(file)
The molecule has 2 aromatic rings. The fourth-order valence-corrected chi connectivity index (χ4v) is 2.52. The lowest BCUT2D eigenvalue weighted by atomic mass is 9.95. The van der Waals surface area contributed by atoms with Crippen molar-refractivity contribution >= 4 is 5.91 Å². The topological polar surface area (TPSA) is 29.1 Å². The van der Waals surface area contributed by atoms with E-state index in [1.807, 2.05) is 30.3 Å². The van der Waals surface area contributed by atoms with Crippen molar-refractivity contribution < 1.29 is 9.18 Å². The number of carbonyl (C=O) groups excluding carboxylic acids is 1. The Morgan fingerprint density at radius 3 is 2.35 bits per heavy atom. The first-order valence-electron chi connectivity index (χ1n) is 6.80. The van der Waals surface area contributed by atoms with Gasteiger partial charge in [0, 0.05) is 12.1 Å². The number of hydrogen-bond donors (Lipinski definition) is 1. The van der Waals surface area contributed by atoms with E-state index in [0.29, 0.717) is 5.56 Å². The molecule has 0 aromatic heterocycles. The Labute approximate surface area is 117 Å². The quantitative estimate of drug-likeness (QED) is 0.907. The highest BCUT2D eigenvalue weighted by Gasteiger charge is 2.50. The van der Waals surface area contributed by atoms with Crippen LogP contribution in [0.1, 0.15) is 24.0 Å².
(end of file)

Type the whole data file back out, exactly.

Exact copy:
The molecule has 2 aromatic rings. The fourth-order valence-corrected chi connectivity index (χ4v) is 2.52. The lowest BCUT2D eigenvalue weighted by atomic mass is 9.95. The van der Waals surface area contributed by atoms with Crippen molar-refractivity contribution >= 4 is 5.91 Å². The topological polar surface area (TPSA) is 29.1 Å². The van der Waals surface area contributed by atoms with E-state index in [1.807, 2.05) is 30.3 Å². The van der Waals surface area contributed by atoms with Crippen molar-refractivity contribution < 1.29 is 9.18 Å². The number of carbonyl (C=O) groups excluding carboxylic acids is 1. The Morgan fingerprint density at radius 3 is 2.35 bits per heavy atom. The first-order valence-electron chi connectivity index (χ1n) is 6.80. The van der Waals surface area contributed by atoms with Gasteiger partial charge in [0, 0.05) is 12.1 Å². The number of hydrogen-bond donors (Lipinski definition) is 1. The van der Waals surface area contributed by atoms with E-state index in [0.29, 0.717) is 5.56 Å². The molecule has 0 aromatic heterocycles. The Labute approximate surface area is 117 Å². The quantitative estimate of drug-likeness (QED) is 0.907. The highest BCUT2D eigenvalue weighted by Gasteiger charge is 2.50. The van der Waals surface area contributed by atoms with Crippen LogP contribution in [0.1, 0.15) is 24.0 Å².